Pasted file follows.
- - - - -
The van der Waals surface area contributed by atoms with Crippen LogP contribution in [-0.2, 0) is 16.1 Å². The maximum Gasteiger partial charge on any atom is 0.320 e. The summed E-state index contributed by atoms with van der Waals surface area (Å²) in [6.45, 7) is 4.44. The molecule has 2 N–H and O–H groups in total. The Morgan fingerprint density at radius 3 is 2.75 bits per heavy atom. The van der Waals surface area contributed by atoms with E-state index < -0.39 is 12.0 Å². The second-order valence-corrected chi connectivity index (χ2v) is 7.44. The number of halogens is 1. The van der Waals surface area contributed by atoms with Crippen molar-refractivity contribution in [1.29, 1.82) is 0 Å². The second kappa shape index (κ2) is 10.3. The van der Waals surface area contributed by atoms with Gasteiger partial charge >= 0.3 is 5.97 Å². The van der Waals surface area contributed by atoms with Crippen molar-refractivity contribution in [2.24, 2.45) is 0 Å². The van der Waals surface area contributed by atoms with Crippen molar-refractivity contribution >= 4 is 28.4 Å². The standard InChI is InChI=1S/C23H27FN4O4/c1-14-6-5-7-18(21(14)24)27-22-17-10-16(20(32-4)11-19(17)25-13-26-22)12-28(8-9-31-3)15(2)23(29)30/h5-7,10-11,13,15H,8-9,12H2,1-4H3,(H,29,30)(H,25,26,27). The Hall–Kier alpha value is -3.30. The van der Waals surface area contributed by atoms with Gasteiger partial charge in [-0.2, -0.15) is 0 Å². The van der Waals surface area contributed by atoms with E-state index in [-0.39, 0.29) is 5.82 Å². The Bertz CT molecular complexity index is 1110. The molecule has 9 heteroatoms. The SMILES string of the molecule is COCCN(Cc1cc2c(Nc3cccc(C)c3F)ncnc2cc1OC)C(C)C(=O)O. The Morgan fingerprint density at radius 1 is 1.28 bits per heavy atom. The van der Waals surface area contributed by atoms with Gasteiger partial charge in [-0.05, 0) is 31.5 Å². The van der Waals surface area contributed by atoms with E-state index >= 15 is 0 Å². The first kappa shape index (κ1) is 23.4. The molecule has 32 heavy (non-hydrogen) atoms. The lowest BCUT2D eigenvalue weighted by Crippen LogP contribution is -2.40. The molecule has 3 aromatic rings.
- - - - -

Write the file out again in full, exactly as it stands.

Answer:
The van der Waals surface area contributed by atoms with Crippen LogP contribution in [-0.2, 0) is 16.1 Å². The maximum Gasteiger partial charge on any atom is 0.320 e. The summed E-state index contributed by atoms with van der Waals surface area (Å²) in [6.45, 7) is 4.44. The molecule has 2 N–H and O–H groups in total. The Morgan fingerprint density at radius 3 is 2.75 bits per heavy atom. The van der Waals surface area contributed by atoms with E-state index < -0.39 is 12.0 Å². The second-order valence-corrected chi connectivity index (χ2v) is 7.44. The number of halogens is 1. The van der Waals surface area contributed by atoms with Crippen molar-refractivity contribution in [1.29, 1.82) is 0 Å². The second kappa shape index (κ2) is 10.3. The van der Waals surface area contributed by atoms with Gasteiger partial charge >= 0.3 is 5.97 Å². The van der Waals surface area contributed by atoms with Crippen molar-refractivity contribution in [2.24, 2.45) is 0 Å². The van der Waals surface area contributed by atoms with Crippen molar-refractivity contribution >= 4 is 28.4 Å². The standard InChI is InChI=1S/C23H27FN4O4/c1-14-6-5-7-18(21(14)24)27-22-17-10-16(20(32-4)11-19(17)25-13-26-22)12-28(8-9-31-3)15(2)23(29)30/h5-7,10-11,13,15H,8-9,12H2,1-4H3,(H,29,30)(H,25,26,27). The Hall–Kier alpha value is -3.30. The van der Waals surface area contributed by atoms with Gasteiger partial charge in [-0.2, -0.15) is 0 Å². The van der Waals surface area contributed by atoms with E-state index in [-0.39, 0.29) is 5.82 Å². The Bertz CT molecular complexity index is 1110. The molecule has 9 heteroatoms. The SMILES string of the molecule is COCCN(Cc1cc2c(Nc3cccc(C)c3F)ncnc2cc1OC)C(C)C(=O)O. The Morgan fingerprint density at radius 1 is 1.28 bits per heavy atom. The van der Waals surface area contributed by atoms with Gasteiger partial charge in [-0.05, 0) is 31.5 Å². The van der Waals surface area contributed by atoms with E-state index >= 15 is 0 Å². The first kappa shape index (κ1) is 23.4. The molecule has 32 heavy (non-hydrogen) atoms. The lowest BCUT2D eigenvalue weighted by Crippen LogP contribution is -2.40. The molecule has 3 aromatic rings.